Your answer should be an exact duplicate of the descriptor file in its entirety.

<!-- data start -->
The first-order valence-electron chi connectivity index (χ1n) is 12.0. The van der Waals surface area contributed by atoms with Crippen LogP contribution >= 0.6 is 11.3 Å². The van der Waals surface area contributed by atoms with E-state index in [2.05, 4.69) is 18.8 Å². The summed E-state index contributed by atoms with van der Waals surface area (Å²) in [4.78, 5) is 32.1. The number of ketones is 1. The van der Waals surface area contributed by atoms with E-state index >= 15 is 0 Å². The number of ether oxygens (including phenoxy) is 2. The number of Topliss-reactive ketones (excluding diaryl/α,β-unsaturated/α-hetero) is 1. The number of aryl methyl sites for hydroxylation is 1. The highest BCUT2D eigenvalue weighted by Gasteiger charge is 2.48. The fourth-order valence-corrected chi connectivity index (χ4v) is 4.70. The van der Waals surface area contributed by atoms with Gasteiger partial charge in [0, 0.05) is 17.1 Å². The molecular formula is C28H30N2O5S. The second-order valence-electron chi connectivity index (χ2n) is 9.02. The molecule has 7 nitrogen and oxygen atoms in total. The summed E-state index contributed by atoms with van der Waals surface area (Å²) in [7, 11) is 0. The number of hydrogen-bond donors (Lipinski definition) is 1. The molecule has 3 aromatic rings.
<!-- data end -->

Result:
The first-order valence-electron chi connectivity index (χ1n) is 12.0. The van der Waals surface area contributed by atoms with Crippen LogP contribution >= 0.6 is 11.3 Å². The van der Waals surface area contributed by atoms with E-state index in [2.05, 4.69) is 18.8 Å². The summed E-state index contributed by atoms with van der Waals surface area (Å²) in [4.78, 5) is 32.1. The number of ketones is 1. The van der Waals surface area contributed by atoms with E-state index >= 15 is 0 Å². The number of ether oxygens (including phenoxy) is 2. The number of Topliss-reactive ketones (excluding diaryl/α,β-unsaturated/α-hetero) is 1. The number of aryl methyl sites for hydroxylation is 1. The highest BCUT2D eigenvalue weighted by Gasteiger charge is 2.48. The fourth-order valence-corrected chi connectivity index (χ4v) is 4.70. The van der Waals surface area contributed by atoms with Gasteiger partial charge in [0, 0.05) is 17.1 Å². The molecular formula is C28H30N2O5S. The second-order valence-electron chi connectivity index (χ2n) is 9.02. The molecule has 7 nitrogen and oxygen atoms in total. The summed E-state index contributed by atoms with van der Waals surface area (Å²) in [7, 11) is 0. The number of hydrogen-bond donors (Lipinski definition) is 1. The molecule has 3 aromatic rings.